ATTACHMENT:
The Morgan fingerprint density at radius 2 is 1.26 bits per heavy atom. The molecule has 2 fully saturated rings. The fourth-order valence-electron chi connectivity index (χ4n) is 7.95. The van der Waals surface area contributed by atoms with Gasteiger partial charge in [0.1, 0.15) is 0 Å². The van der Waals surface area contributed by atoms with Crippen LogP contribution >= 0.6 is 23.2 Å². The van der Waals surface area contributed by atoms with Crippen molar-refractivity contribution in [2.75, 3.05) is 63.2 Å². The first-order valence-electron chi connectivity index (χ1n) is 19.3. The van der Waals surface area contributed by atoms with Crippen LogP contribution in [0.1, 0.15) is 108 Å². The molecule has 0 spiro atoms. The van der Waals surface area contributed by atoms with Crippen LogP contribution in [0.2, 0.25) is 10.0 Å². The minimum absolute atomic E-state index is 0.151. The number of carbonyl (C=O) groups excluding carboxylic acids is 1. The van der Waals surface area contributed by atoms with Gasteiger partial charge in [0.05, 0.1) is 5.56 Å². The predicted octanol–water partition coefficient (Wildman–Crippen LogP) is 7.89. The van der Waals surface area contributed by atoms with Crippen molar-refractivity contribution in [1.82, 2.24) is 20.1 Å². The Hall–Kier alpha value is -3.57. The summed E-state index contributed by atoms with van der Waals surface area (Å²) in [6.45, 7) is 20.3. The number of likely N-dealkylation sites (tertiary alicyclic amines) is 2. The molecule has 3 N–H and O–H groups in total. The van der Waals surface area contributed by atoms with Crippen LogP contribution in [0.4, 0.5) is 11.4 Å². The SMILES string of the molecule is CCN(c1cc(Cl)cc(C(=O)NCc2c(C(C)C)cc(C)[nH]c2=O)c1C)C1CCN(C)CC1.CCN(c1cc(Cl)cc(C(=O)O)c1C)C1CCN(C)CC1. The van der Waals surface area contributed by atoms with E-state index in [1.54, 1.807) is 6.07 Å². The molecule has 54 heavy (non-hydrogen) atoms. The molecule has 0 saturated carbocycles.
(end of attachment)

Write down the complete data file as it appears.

The Morgan fingerprint density at radius 2 is 1.26 bits per heavy atom. The molecule has 2 fully saturated rings. The fourth-order valence-electron chi connectivity index (χ4n) is 7.95. The van der Waals surface area contributed by atoms with Gasteiger partial charge in [0.1, 0.15) is 0 Å². The van der Waals surface area contributed by atoms with Crippen LogP contribution >= 0.6 is 23.2 Å². The van der Waals surface area contributed by atoms with Crippen molar-refractivity contribution in [2.75, 3.05) is 63.2 Å². The first-order valence-electron chi connectivity index (χ1n) is 19.3. The van der Waals surface area contributed by atoms with Crippen LogP contribution in [0.1, 0.15) is 108 Å². The molecule has 0 spiro atoms. The van der Waals surface area contributed by atoms with Crippen LogP contribution in [0.2, 0.25) is 10.0 Å². The minimum absolute atomic E-state index is 0.151. The number of carbonyl (C=O) groups excluding carboxylic acids is 1. The van der Waals surface area contributed by atoms with Gasteiger partial charge in [0.05, 0.1) is 5.56 Å². The predicted octanol–water partition coefficient (Wildman–Crippen LogP) is 7.89. The van der Waals surface area contributed by atoms with Crippen molar-refractivity contribution in [1.82, 2.24) is 20.1 Å². The Hall–Kier alpha value is -3.57. The summed E-state index contributed by atoms with van der Waals surface area (Å²) in [6.45, 7) is 20.3. The number of likely N-dealkylation sites (tertiary alicyclic amines) is 2. The molecule has 3 N–H and O–H groups in total. The van der Waals surface area contributed by atoms with Crippen LogP contribution in [0.4, 0.5) is 11.4 Å². The SMILES string of the molecule is CCN(c1cc(Cl)cc(C(=O)NCc2c(C(C)C)cc(C)[nH]c2=O)c1C)C1CCN(C)CC1.CCN(c1cc(Cl)cc(C(=O)O)c1C)C1CCN(C)CC1. The van der Waals surface area contributed by atoms with E-state index in [1.54, 1.807) is 6.07 Å². The molecule has 54 heavy (non-hydrogen) atoms. The molecule has 0 saturated carbocycles.